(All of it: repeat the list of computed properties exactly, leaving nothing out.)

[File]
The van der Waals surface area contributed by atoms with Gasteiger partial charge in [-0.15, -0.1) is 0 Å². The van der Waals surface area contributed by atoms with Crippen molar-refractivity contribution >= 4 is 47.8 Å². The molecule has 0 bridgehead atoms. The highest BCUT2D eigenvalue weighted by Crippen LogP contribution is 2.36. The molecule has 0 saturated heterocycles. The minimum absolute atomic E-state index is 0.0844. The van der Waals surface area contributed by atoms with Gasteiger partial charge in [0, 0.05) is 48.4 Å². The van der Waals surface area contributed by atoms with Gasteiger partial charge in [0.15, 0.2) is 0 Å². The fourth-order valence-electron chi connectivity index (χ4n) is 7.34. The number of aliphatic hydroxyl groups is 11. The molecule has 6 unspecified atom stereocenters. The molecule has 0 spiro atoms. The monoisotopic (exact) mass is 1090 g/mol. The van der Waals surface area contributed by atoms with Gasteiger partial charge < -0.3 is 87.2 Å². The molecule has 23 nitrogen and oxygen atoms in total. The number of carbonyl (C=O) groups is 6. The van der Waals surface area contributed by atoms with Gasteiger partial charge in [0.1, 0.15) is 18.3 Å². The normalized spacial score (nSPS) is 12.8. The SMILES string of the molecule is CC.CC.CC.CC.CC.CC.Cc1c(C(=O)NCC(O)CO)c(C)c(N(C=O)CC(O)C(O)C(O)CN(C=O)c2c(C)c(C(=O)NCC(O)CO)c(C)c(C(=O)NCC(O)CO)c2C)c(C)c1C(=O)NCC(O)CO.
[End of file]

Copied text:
The van der Waals surface area contributed by atoms with Gasteiger partial charge in [-0.15, -0.1) is 0 Å². The van der Waals surface area contributed by atoms with Crippen molar-refractivity contribution >= 4 is 47.8 Å². The molecule has 0 bridgehead atoms. The highest BCUT2D eigenvalue weighted by Crippen LogP contribution is 2.36. The molecule has 0 saturated heterocycles. The minimum absolute atomic E-state index is 0.0844. The van der Waals surface area contributed by atoms with Gasteiger partial charge in [0, 0.05) is 48.4 Å². The van der Waals surface area contributed by atoms with Gasteiger partial charge in [0.15, 0.2) is 0 Å². The fourth-order valence-electron chi connectivity index (χ4n) is 7.34. The number of aliphatic hydroxyl groups is 11. The molecule has 6 unspecified atom stereocenters. The molecule has 0 spiro atoms. The monoisotopic (exact) mass is 1090 g/mol. The van der Waals surface area contributed by atoms with Gasteiger partial charge < -0.3 is 87.2 Å². The molecule has 23 nitrogen and oxygen atoms in total. The number of carbonyl (C=O) groups is 6. The van der Waals surface area contributed by atoms with Gasteiger partial charge in [0.1, 0.15) is 18.3 Å². The normalized spacial score (nSPS) is 12.8. The SMILES string of the molecule is CC.CC.CC.CC.CC.CC.Cc1c(C(=O)NCC(O)CO)c(C)c(N(C=O)CC(O)C(O)C(O)CN(C=O)c2c(C)c(C(=O)NCC(O)CO)c(C)c(C(=O)NCC(O)CO)c2C)c(C)c1C(=O)NCC(O)CO.